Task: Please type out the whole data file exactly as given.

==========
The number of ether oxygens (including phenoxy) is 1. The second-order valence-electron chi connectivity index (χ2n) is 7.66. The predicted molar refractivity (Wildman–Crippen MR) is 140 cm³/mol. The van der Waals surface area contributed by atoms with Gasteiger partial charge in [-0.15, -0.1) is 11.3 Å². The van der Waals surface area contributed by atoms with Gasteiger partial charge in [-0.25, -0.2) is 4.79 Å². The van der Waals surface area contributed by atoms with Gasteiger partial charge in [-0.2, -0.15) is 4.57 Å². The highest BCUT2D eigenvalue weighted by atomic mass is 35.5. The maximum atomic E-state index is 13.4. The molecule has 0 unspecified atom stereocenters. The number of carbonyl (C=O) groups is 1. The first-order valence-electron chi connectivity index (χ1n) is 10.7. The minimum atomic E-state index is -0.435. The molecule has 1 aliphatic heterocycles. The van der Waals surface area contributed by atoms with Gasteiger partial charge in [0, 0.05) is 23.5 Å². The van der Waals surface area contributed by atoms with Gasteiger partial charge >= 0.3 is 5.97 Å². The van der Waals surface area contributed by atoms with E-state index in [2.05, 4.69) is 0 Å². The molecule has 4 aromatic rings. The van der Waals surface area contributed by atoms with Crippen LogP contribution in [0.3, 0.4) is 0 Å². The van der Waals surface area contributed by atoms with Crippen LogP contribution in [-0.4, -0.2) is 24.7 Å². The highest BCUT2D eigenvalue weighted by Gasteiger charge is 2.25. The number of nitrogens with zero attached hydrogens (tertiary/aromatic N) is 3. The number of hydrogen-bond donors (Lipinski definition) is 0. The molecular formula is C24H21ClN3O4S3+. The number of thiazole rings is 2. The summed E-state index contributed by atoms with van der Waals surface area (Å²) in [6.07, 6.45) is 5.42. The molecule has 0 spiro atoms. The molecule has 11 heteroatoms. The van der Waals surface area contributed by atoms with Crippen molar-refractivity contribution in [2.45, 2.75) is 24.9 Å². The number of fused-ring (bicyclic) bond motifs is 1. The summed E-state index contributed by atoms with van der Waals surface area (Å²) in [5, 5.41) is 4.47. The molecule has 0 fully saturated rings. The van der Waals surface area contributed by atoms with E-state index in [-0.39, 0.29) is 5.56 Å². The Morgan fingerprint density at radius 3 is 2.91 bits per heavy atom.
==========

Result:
The number of ether oxygens (including phenoxy) is 1. The second-order valence-electron chi connectivity index (χ2n) is 7.66. The predicted molar refractivity (Wildman–Crippen MR) is 140 cm³/mol. The van der Waals surface area contributed by atoms with Gasteiger partial charge in [-0.15, -0.1) is 11.3 Å². The van der Waals surface area contributed by atoms with Gasteiger partial charge in [-0.25, -0.2) is 4.79 Å². The van der Waals surface area contributed by atoms with Gasteiger partial charge in [-0.2, -0.15) is 4.57 Å². The highest BCUT2D eigenvalue weighted by atomic mass is 35.5. The maximum atomic E-state index is 13.4. The molecule has 0 unspecified atom stereocenters. The number of carbonyl (C=O) groups is 1. The first-order valence-electron chi connectivity index (χ1n) is 10.7. The minimum atomic E-state index is -0.435. The molecule has 1 aliphatic heterocycles. The van der Waals surface area contributed by atoms with Gasteiger partial charge in [0, 0.05) is 23.5 Å². The van der Waals surface area contributed by atoms with Gasteiger partial charge >= 0.3 is 5.97 Å². The van der Waals surface area contributed by atoms with E-state index in [2.05, 4.69) is 0 Å². The molecule has 4 aromatic rings. The van der Waals surface area contributed by atoms with Crippen LogP contribution in [0.3, 0.4) is 0 Å². The van der Waals surface area contributed by atoms with Crippen LogP contribution in [-0.4, -0.2) is 24.7 Å². The highest BCUT2D eigenvalue weighted by Gasteiger charge is 2.25. The number of nitrogens with zero attached hydrogens (tertiary/aromatic N) is 3. The number of hydrogen-bond donors (Lipinski definition) is 0. The molecular formula is C24H21ClN3O4S3+. The number of thiazole rings is 2. The summed E-state index contributed by atoms with van der Waals surface area (Å²) in [6.07, 6.45) is 5.42. The molecule has 0 spiro atoms. The molecule has 11 heteroatoms. The van der Waals surface area contributed by atoms with Crippen molar-refractivity contribution in [2.45, 2.75) is 24.9 Å². The number of fused-ring (bicyclic) bond motifs is 1. The summed E-state index contributed by atoms with van der Waals surface area (Å²) in [5, 5.41) is 4.47. The molecule has 0 fully saturated rings. The van der Waals surface area contributed by atoms with E-state index in [-0.39, 0.29) is 5.56 Å². The Morgan fingerprint density at radius 3 is 2.91 bits per heavy atom.